I knew I always liked Queen Elizabeth I. She brought stability to the kingdom, drama to the stage, and stuffing to chairs. That’s right, the first signs of comfort in chairs came during her reign, creating one of London’s oldest guilds, The Upholsterers’ Company. Just think, those upholsterers didn’t even have a staple gun!
My mom and I found a fantastic new “homemaker shop” in Jacksonville called Agnes Agatha [8081 Phillips Hwy, Jacksonville, FL]. They have the most beautiful fabrics and an inspiring showroom of styled room vignettes. The fabric prices run the gamut, ranging from $12 a yard to $50+ a yard. The library of choices is the perfect size; not overwhelmingly large, yet full of enticing pieces. Walking amongst the gorgeous bolts of fabrics just makes you happy; with every print I see a possibility. I fell in love with a luxurious pale blue velvet printed with a bronze damask. In the sale section, my mom found the remnants of a bolt (2 yards) of pale blue and brown striped heavy cotton for $5! The two patterns made a perfect marriage.
Mixing patterns and prints gives your room depth and provides you a perfect outlet to make a room yours, and not what some commercial retail conglomerate says your room should look like.
When I saw the damask against the pinstripe, I immediately thought of a chair. The back and the seat would provide the stage for this pair of prints. I already had a chair from Goodwill that I recovered last year with white and gray chevron. However, that fabric isn’t really matching what our master bedroom is now evolving into, but this “strong meets glam” pairing does.
Don’t be afraid of recovering seats and chairs! They’ve been doing it in London since the 1600’s WITHOUT A STAPLE GUN. Staple guns make life so much easier. So grab your gun and fabric and get started.
[DIY] Chair Makeover
Step One: Carefully remove the current fabric by removing the staples. Keep the fabric intact, you’ll need it as a guide soon.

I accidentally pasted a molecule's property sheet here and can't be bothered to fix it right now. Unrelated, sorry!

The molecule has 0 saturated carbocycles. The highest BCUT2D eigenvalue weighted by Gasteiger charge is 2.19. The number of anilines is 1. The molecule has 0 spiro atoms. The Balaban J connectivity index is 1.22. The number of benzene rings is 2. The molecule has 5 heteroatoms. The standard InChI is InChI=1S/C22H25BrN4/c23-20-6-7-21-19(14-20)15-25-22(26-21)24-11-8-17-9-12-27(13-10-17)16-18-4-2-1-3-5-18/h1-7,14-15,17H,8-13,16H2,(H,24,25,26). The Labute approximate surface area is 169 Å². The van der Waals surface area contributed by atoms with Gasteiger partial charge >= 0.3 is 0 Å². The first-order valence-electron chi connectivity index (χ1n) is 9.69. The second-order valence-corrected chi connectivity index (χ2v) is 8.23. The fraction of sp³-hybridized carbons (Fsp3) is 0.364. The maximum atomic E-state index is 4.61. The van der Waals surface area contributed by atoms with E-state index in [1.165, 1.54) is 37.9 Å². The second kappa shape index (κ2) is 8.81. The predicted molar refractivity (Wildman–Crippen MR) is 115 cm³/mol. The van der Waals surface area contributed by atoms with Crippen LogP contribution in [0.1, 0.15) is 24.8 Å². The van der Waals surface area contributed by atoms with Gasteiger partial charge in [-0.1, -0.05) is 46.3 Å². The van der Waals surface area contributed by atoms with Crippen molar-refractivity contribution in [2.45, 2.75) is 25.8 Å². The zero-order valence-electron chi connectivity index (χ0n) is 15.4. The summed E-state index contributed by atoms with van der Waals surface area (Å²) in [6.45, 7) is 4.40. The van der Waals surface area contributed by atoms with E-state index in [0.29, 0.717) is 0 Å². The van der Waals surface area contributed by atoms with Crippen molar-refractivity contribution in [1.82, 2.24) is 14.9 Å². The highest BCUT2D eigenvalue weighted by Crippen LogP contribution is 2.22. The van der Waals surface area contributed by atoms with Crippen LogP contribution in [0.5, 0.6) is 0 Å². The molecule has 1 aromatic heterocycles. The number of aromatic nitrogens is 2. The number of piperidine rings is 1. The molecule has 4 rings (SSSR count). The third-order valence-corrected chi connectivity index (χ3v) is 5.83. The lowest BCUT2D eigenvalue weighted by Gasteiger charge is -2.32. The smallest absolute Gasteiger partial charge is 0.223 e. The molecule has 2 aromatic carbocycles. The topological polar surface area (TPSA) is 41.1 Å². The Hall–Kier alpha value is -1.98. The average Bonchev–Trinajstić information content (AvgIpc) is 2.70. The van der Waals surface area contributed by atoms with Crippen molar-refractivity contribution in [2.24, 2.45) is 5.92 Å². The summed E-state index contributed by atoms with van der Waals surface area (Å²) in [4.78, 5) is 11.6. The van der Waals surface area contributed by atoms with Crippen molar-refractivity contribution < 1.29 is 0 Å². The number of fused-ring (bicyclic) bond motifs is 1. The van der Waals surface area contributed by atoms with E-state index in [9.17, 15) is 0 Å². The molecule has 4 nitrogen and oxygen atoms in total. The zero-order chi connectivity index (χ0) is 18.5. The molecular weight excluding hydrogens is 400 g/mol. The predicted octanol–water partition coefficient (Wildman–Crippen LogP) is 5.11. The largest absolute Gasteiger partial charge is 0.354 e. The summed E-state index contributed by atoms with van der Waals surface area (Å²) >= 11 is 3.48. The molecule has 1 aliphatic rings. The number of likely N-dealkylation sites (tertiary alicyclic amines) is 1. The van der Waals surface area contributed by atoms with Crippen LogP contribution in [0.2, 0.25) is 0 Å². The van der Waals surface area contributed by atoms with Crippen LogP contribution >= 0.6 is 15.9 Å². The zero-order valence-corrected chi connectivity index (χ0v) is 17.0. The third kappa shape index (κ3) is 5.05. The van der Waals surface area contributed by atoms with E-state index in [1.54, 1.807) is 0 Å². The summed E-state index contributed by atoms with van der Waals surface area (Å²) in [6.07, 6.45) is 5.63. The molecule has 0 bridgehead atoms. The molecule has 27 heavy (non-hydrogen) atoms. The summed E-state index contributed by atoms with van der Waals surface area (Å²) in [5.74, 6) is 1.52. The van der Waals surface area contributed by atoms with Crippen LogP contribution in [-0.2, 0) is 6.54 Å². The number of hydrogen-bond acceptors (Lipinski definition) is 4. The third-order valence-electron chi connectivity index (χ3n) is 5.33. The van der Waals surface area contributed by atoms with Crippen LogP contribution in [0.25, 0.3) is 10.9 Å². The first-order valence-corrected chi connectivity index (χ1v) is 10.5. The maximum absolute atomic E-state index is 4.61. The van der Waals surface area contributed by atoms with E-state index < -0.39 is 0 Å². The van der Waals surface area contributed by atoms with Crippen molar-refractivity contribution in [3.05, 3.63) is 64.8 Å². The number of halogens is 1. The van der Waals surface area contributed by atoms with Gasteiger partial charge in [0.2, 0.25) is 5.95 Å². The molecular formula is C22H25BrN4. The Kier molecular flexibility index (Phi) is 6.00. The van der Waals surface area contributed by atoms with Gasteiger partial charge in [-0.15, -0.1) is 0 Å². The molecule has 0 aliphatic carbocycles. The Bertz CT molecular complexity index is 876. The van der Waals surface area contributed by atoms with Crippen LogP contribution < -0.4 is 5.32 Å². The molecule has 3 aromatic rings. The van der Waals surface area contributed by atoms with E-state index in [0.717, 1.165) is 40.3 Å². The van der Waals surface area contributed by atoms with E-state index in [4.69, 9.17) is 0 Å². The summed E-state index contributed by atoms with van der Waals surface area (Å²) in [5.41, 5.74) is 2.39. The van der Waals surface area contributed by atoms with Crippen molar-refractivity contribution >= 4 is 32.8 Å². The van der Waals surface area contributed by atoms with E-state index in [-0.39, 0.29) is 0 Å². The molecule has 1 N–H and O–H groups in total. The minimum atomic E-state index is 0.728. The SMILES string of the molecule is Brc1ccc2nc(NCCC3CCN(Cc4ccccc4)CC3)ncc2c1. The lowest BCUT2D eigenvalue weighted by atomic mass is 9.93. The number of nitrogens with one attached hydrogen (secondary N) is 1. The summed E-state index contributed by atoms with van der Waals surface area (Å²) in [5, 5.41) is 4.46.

Step Two: Use the old fabric as your cutting guide. Lay the old fabric on top of the new and pin them in order to secure them together. You are going to use the old fabric as a cutting guide for the new. Make sure you have your patterns aligned properly on your new fabric. For example, I wanted the largest part of damask pattern in the middle of my seat, so I made sure this was in the middle before I started cutting.
Step Three: Position your newly cut fabric on the chair’s seat and align it the way your want it (pattern in the middle, stripes straight, etc.) Start in the front middle of the chair seat and staple the fabric to the frame. Use the old staple holes as a guide. Make sure you are stapling UNDER the frame so it wont show.
Step Four: Move to the back of the seat, pull the fabric taut, and staple again. Continue pulling and stapling, criss-crossing between the front and back, but don’t get too close to the corners yet. Those take more time.
Step Five: The corners are the trickiest part. You might need to do some additional trimming of the fabric here as your fold the fabric in and work on making the corners straight. Now, repeat steps four and five for the sides of the chair.
Work slowly. This is not a race and the more careful you are, the better your end result.
Consistently pull your fabric taut. If it is not tight, it will look bad.
Don’t be afraid to take out a staple or two and re-do them.